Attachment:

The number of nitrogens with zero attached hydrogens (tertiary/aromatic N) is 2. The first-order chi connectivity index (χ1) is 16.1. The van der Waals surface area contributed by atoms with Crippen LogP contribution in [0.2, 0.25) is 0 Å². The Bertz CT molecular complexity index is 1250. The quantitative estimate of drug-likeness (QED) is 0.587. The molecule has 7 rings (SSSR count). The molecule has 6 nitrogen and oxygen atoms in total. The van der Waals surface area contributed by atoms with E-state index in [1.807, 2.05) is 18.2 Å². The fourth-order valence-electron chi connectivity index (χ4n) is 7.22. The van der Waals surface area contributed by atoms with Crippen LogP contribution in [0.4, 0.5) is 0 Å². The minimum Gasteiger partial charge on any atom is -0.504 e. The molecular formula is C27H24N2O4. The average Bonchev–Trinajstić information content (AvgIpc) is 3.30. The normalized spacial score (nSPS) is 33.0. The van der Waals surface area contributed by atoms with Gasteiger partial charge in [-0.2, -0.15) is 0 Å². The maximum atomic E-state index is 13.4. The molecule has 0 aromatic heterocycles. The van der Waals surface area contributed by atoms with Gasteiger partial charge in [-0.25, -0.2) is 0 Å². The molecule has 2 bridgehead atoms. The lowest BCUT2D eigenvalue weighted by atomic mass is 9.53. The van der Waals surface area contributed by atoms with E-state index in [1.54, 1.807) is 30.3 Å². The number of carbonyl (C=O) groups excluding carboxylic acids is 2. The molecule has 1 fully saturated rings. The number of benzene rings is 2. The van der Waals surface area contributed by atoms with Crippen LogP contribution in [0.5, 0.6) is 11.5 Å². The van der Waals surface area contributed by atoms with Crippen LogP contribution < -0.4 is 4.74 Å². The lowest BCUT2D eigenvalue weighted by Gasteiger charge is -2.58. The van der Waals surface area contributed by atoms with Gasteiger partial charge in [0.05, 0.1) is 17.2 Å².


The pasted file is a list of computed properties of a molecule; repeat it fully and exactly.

The number of nitrogens with zero attached hydrogens (tertiary/aromatic N) is 2. The first-order chi connectivity index (χ1) is 16.1. The van der Waals surface area contributed by atoms with Crippen LogP contribution in [0.2, 0.25) is 0 Å². The Bertz CT molecular complexity index is 1250. The quantitative estimate of drug-likeness (QED) is 0.587. The molecule has 7 rings (SSSR count). The molecule has 6 nitrogen and oxygen atoms in total. The van der Waals surface area contributed by atoms with E-state index in [1.807, 2.05) is 18.2 Å². The fourth-order valence-electron chi connectivity index (χ4n) is 7.22. The van der Waals surface area contributed by atoms with Crippen LogP contribution in [0.4, 0.5) is 0 Å². The minimum Gasteiger partial charge on any atom is -0.504 e. The molecular formula is C27H24N2O4. The average Bonchev–Trinajstić information content (AvgIpc) is 3.30. The normalized spacial score (nSPS) is 33.0. The van der Waals surface area contributed by atoms with Gasteiger partial charge in [-0.2, -0.15) is 0 Å². The maximum atomic E-state index is 13.4. The molecule has 0 aromatic heterocycles. The van der Waals surface area contributed by atoms with Gasteiger partial charge in [-0.25, -0.2) is 0 Å². The molecule has 2 bridgehead atoms. The lowest BCUT2D eigenvalue weighted by atomic mass is 9.53. The van der Waals surface area contributed by atoms with E-state index in [1.54, 1.807) is 30.3 Å². The number of carbonyl (C=O) groups excluding carboxylic acids is 2. The molecule has 1 fully saturated rings. The number of benzene rings is 2. The van der Waals surface area contributed by atoms with Crippen LogP contribution in [0.5, 0.6) is 11.5 Å². The van der Waals surface area contributed by atoms with Crippen LogP contribution < -0.4 is 4.74 Å². The lowest BCUT2D eigenvalue weighted by Gasteiger charge is -2.58. The van der Waals surface area contributed by atoms with Gasteiger partial charge in [0.05, 0.1) is 17.2 Å².